On a different note, I think this book could be a great influence for aspiring sci-fi writers. A writer with enough imagination can take lots of information and ideas from this book.
Keeping all the nice words aside, let’s point out that the book has some lacking as well! A popular science book without a single diagram is something I find ‘odd’. Any scientific paper, book, dissertation or thesis needs lots and lots of diagrams for making the ideas clear which this book didn’t address. When Kaku talked about quantum mechanics or matter-antimatter annihilation, the lack of figures really made me stumble on the letters. For making the book a little vague for me sometimes, I am ‘penalizing’ Kaku 1 star, and this is the explanation of a 4 star out of 5.

‘Prediction’ is always a tricky business and often improvident too! One prediction goes wrong and people will start hurling stones. Running the risk of ‘being proven wrong’, Michio Kaku did a splendid job. Things that he understands easily being a physicist are not very digestible for regular people and Kaku's attempt to make it digestible is appreciable. Surely Kaku deserves an applaud.

P.S: Before starting each chapter, Kaku mentions one or two quotations by famous people from different walks of life. I couldn’t resist the temptation to pick some of them and re-mention them here in this review! (The last two ones are mentioned as a mean of sarcasm!)

“If at first an idea does not sound absurd, then there is no hope for it”-Albert Einstein .

“If you haven’t found something strange during the day, it hasn’t been much of a day.”- John Wheeler

“Either we are alone in the universe, or we are not. Either thought is frightening” –Arthur C. Clarke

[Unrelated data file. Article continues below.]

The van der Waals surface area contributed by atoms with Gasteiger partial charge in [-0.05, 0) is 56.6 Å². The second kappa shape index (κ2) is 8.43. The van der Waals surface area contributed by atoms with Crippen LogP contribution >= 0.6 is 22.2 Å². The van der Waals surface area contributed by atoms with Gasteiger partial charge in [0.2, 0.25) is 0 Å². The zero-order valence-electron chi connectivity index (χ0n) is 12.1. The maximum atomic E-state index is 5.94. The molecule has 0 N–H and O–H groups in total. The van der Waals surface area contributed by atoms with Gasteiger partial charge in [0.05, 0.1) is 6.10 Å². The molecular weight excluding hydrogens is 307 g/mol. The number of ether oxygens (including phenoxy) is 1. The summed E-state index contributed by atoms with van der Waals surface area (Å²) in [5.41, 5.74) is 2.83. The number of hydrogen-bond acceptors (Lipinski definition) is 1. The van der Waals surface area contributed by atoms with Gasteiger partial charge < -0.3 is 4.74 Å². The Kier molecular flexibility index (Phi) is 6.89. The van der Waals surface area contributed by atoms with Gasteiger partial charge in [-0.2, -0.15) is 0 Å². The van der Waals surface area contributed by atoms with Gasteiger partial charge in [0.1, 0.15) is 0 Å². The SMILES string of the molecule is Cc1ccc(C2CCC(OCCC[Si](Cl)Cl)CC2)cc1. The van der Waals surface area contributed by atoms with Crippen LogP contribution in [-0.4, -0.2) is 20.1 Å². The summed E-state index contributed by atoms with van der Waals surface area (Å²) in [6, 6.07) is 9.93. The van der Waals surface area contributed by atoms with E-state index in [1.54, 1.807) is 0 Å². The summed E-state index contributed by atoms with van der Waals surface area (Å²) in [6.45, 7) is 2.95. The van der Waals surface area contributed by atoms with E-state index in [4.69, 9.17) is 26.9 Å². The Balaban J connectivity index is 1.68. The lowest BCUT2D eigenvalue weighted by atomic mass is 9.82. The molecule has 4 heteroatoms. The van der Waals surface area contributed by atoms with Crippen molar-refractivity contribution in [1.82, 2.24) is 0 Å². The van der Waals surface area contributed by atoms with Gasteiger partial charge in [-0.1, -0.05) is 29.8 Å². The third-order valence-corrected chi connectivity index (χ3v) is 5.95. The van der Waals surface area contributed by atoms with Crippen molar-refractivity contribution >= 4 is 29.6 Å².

“Radio has no future. Heavier-than- air flying machines are impossible. X-ray will prove to be a hoax”-Physicist Lord Kelvin, 1890

“The (atomic) bomb will never go off. I speak as an expert in explosives”- Admiral William Leahy
( )
  Shaker07 | May 18, 2017 |
This wasn't really helpful , until I got to the two or three pages near the end that laid out several things I'd been wondering about for maybe ten years ( and hadn't been able to find out or stumble over any place else ! ) ( )
  Baku-X | Jan 10, 2017 |
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To my loving wife, Shizue, and to Michelle and Alyson
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One day, would it be possible to walk through walls?  [Preface]
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Amazon.com Product Description (ISBN 0307278824, Paperback)

Teleportation, time machines, force fields, and interstellar space ships—the stuff of science fiction or potentially attainable future technologies? Inspired by the fantastic worlds of Star Trek, Star Wars, and Back to the Future, renowned theoretical physicist and bestselling author Michio Kaku takes an informed, serious, and often surprising look at what our current understanding of the universe's physical laws may permit in the near and distant future.Entertaining, informative, and imaginative, Physics of the Impossible probes the very limits of human ingenuity and scientific possibility.

(retrieved from Amazon Thu, 12 Mar 2015 18:15:52 -0400)

(see all 4 descriptions)

A fascinating exploration of the science of the impossible--from death rays and force fields to invisibility cloaks--revealing to what extent such technologies might be achievable decades or millennia into the future.

» see all 5 descriptions